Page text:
WARNING: The following blog post will be narrated in an extremely bad posh English accent.
Greetings from the land of Jane Austen! Yes! My fifth E.A.T World entry takes place in Jolly Old England, and I have really been looking forward to this one! Let’s dive right in and have some tea and crumpets! How could we not?
So my crumpets aren’t round. They are rectangular. Call them crumpet pop-tarts. Or crump-tarts! I used this recipe from Planet Veggie (with whole wheat pastry flour instead of all purpose). I tried preparing the skillet three ways: once with cooking spray, once with a little canola oil, and a couple of times with Earth Balance buttery spread. The Earth Balance version was by far the best. The first time I ate crumpets I thought they were the spongy work of the devil! But that was my own fault because I didn’t make the batter soft enough, now crumpets and I are BFFs. Crumpetty tip: The batter should be just barely thicker than pancake batter.
Not in the mood for tea or spongy stuff? May I interest you in a Lancashire Hotpot instead?
Traditionally, the Lancashire Hotpot is a baked stew made with lamb or mutton, potatoes, carrots, turnips, onions or leeks, and covered with thinly sliced potatoes. Mmmm mutton. Not! The hotpot sounded great, but I needed to get rid of the meat. First I tried this recipe that calls for barley instead of meat and it was very tasty. Then I tried this recipe that calls for beans or lentils instead of meat and it was delicious too. Now I make my own version using whatever I have in the fridge and the pantry, and I always make them with lentils. Lancashire Hotpots are great for using up straggler veggies that need to be eaten ASAP.
For dessert? Bakewell Tarts! I made two mini tarts for our wedding anniversary, and they were deeeeelicious! According to the interwebs, the Bakewell Tart was named after the town of Bakewell (duh!) in Derbyshire, when an air-headed cook at the White Horse Inn accidentally messed up a recipe for a jam tart in 1820. It was one of those fortunate mistakes. After such lucky buffoonery the Bakewell Tart became a very popular dessert at the inn. I think the dude was just winging it! :)
There is a Bakewell Tart and a Bakewell Pudding, I am still a little confused about that but I am 99% sure that the one I made is the tart. Honestly, I don’t really care too much, as long as I get to eat them you can call them Fred if you want.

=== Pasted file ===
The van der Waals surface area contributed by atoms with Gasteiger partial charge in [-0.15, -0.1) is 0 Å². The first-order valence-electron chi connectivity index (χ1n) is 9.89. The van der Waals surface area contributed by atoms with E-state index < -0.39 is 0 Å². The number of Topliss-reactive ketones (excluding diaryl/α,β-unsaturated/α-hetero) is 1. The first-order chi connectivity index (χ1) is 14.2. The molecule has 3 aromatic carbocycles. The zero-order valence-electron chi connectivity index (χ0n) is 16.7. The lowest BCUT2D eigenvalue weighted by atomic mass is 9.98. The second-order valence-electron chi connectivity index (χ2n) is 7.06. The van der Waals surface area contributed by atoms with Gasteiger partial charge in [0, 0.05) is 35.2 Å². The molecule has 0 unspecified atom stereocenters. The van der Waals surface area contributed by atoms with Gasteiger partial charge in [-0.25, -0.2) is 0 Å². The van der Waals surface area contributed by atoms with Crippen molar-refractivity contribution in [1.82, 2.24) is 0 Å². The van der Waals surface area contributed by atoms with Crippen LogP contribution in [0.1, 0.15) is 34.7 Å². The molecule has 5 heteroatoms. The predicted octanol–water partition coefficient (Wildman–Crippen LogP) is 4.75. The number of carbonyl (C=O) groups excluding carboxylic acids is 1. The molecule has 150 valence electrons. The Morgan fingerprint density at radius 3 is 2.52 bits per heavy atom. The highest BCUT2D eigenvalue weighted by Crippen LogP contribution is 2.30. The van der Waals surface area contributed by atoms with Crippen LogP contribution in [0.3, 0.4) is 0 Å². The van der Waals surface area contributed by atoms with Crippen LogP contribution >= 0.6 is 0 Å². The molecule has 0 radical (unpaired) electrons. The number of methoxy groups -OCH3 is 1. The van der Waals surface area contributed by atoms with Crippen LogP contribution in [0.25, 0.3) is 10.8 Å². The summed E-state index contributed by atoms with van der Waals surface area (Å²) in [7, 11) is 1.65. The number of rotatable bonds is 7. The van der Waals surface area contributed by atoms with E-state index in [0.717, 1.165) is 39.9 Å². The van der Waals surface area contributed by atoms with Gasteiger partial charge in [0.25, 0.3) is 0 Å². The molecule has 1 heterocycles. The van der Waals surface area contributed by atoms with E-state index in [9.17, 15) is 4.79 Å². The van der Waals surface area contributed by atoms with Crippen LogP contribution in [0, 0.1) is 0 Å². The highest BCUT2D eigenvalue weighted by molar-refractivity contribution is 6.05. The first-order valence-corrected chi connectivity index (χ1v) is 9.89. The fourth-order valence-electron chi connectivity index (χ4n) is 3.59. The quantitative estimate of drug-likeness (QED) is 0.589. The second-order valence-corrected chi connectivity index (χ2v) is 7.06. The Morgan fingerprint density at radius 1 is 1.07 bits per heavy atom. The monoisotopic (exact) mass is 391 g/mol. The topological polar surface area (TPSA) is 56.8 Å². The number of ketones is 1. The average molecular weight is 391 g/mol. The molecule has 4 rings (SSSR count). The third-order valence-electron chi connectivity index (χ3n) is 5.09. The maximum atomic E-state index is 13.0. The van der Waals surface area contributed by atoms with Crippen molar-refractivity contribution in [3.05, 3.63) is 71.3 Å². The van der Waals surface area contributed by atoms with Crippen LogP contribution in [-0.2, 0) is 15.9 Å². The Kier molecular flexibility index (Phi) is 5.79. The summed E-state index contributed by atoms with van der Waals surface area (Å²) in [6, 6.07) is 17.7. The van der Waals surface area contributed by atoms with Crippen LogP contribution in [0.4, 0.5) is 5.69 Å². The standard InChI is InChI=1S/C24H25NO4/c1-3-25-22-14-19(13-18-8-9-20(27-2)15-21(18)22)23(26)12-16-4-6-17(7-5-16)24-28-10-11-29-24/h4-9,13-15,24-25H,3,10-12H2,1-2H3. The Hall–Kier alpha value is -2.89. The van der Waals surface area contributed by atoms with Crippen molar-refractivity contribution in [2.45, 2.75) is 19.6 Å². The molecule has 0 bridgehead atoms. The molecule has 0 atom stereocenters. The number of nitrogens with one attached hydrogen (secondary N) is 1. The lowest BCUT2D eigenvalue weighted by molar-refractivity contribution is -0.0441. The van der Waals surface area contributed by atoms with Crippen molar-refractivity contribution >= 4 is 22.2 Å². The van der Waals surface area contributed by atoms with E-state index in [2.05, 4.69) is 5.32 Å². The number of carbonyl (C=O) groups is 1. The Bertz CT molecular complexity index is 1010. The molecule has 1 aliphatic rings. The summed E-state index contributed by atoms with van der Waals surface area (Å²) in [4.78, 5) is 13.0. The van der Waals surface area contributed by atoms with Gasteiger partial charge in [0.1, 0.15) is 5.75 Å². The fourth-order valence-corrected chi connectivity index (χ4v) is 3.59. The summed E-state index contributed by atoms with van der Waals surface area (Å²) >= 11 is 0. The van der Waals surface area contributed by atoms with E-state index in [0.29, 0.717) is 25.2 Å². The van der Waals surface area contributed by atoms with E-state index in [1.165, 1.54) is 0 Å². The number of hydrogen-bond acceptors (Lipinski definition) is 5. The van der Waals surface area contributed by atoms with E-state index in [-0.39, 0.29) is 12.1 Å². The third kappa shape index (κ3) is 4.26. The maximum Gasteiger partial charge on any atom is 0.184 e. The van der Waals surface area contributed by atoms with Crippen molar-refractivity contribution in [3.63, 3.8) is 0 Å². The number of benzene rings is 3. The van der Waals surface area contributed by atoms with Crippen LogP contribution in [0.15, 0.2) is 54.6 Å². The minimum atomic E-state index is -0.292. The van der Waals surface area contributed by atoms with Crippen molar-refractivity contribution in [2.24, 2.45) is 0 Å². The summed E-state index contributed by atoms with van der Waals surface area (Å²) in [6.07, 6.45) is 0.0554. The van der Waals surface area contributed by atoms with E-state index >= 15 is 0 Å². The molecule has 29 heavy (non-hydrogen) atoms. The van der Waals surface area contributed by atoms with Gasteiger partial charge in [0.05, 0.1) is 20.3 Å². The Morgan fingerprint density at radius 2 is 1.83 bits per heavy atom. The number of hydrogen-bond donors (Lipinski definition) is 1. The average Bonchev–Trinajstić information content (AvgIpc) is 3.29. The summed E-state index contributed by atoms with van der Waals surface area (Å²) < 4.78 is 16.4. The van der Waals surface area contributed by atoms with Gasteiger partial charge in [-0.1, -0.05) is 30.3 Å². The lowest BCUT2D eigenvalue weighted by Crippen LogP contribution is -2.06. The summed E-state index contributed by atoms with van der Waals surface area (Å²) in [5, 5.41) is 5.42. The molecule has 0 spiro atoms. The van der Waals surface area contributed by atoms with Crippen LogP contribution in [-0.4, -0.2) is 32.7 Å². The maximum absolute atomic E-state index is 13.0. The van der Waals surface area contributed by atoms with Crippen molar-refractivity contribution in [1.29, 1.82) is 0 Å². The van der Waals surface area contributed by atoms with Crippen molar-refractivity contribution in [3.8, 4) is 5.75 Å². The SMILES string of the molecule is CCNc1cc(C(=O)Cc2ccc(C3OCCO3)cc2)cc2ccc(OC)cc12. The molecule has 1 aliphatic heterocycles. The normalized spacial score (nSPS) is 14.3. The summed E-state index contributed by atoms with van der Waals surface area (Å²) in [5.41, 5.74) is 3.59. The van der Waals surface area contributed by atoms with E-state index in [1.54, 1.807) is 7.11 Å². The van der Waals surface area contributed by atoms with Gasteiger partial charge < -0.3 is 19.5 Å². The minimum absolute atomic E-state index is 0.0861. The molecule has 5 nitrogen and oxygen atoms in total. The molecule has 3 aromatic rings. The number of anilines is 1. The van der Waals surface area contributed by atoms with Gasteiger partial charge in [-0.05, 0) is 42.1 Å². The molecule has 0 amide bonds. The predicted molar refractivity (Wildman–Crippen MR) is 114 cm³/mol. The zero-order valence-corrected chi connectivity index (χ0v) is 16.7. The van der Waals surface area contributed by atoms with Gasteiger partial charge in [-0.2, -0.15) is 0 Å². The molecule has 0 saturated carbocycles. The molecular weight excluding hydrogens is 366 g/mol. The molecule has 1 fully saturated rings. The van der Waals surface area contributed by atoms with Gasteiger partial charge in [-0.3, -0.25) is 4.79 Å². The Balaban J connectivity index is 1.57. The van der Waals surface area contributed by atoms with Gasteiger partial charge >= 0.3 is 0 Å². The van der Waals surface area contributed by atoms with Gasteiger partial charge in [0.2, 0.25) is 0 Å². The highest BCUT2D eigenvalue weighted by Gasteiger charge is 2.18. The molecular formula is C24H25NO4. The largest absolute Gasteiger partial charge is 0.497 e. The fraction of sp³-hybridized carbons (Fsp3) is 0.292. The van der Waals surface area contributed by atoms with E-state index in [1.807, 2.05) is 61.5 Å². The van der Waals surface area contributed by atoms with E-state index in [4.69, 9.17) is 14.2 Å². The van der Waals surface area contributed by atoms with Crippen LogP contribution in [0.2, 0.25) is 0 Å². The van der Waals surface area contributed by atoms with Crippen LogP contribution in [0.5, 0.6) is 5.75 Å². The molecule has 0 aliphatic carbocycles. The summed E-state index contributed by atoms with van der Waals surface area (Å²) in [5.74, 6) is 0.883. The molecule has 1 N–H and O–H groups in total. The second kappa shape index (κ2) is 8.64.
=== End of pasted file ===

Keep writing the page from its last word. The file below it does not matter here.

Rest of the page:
From Wikipedia: “The tart version consists of a shortcrust pastry shell, spread with jam and covered with a sponge-like filling enriched with ground almonds (known as frangipane). They may also be covered with nuts such as almonds and peanuts. Alternative flavours, including blackcurrant, strawberry and apple are also produced.”
For the crust I used the same shortbread crust recipe that I use for all my sweet tarts and pies, and you can find it here. The fruit filling is blueberry jam (1/4 cup per mini tart) which was very tasty, but next time I will make a chocolate ganache filling instead, just for kicks. The best part of the tart was the frangipane topping. Oh. My. Tart! I had never made frangipane before and I had no idea what it was, but Shellyfish came to the rescue with this awesome blog post and frangipane recipe! I only needed half of Shelly’s recipe for two small tarts. Raise your hand if you miss Shellyfish! *overwhelming number of hands raised*
Bakewell, Home of The Tart :)
Photo via Wikipedia
You know what else is in Derbyshire? Pemberley! Mr. Darcy’s home! Well, not really. Pemberley and Mr. D. were a product of Jane Austen’s imagination, but Mr. Darcy’s digs are believed to have been based on Chatsworth House in Derbyshire. Chatsworth House was even used as Pemberley for the 2005 version of Pride and Prejudice. Here she is:
Photo via Wikipedia
Well, even though there is still so much to see and taste here, it’s time to leave England and move on to my next destination. I found some new E.A.T World participants through google reader and a google search, but please do let me know if you’re participating because I don’t want to miss out on any fabulous world cuisine! This challenge has been so much fun, and it has shown me that I have been sheltered and narrow-minded, and stuck eating the same foods and using the same cooking methods for years. So many new ingredients! So many new cooking techniques! So little time!
Check out a few impressive entries from some fellow E.A.T World’ers:
See you next time, it may be time for another crafty post!